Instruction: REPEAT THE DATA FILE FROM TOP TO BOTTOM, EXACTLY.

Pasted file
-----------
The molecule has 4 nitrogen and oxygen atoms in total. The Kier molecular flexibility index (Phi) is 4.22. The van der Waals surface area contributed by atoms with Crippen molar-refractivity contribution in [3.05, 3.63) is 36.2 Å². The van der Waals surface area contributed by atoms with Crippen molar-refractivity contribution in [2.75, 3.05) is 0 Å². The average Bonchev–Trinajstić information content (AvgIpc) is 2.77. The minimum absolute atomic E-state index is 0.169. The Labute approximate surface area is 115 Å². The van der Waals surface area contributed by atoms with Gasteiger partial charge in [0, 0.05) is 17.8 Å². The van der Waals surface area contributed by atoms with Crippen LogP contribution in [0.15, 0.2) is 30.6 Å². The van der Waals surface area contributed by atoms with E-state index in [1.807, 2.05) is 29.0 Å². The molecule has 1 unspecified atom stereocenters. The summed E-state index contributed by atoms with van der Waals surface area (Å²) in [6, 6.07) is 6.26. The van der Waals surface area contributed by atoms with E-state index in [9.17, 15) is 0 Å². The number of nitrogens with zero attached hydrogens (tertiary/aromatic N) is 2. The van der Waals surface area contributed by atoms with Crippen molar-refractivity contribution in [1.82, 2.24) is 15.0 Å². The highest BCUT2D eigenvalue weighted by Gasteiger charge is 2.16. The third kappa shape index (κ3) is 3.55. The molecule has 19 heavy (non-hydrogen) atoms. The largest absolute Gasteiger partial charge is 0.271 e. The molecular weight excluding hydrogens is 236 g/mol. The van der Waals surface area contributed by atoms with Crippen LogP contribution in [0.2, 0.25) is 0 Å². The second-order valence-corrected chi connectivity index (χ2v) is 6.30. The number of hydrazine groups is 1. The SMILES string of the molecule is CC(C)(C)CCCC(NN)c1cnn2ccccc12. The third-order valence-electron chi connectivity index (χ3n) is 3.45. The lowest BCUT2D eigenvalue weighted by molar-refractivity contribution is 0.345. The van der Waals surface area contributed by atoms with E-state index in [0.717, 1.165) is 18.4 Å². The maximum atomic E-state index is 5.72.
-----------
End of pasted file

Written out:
The molecule has 4 nitrogen and oxygen atoms in total. The Kier molecular flexibility index (Phi) is 4.22. The van der Waals surface area contributed by atoms with Crippen molar-refractivity contribution in [3.05, 3.63) is 36.2 Å². The van der Waals surface area contributed by atoms with Crippen molar-refractivity contribution in [2.75, 3.05) is 0 Å². The average Bonchev–Trinajstić information content (AvgIpc) is 2.77. The minimum absolute atomic E-state index is 0.169. The Labute approximate surface area is 115 Å². The van der Waals surface area contributed by atoms with Gasteiger partial charge in [0, 0.05) is 17.8 Å². The van der Waals surface area contributed by atoms with Crippen LogP contribution in [0.15, 0.2) is 30.6 Å². The van der Waals surface area contributed by atoms with E-state index in [1.807, 2.05) is 29.0 Å². The molecule has 1 unspecified atom stereocenters. The summed E-state index contributed by atoms with van der Waals surface area (Å²) in [6, 6.07) is 6.26. The van der Waals surface area contributed by atoms with E-state index in [9.17, 15) is 0 Å². The number of nitrogens with zero attached hydrogens (tertiary/aromatic N) is 2. The van der Waals surface area contributed by atoms with Crippen molar-refractivity contribution in [1.82, 2.24) is 15.0 Å². The highest BCUT2D eigenvalue weighted by Gasteiger charge is 2.16. The third kappa shape index (κ3) is 3.55. The molecule has 19 heavy (non-hydrogen) atoms. The largest absolute Gasteiger partial charge is 0.271 e. The molecular weight excluding hydrogens is 236 g/mol. The van der Waals surface area contributed by atoms with Crippen LogP contribution in [0.2, 0.25) is 0 Å². The second-order valence-corrected chi connectivity index (χ2v) is 6.30. The number of hydrazine groups is 1. The SMILES string of the molecule is CC(C)(C)CCCC(NN)c1cnn2ccccc12. The third-order valence-electron chi connectivity index (χ3n) is 3.45. The lowest BCUT2D eigenvalue weighted by molar-refractivity contribution is 0.345. The van der Waals surface area contributed by atoms with E-state index in [0.717, 1.165) is 18.4 Å². The maximum atomic E-state index is 5.72.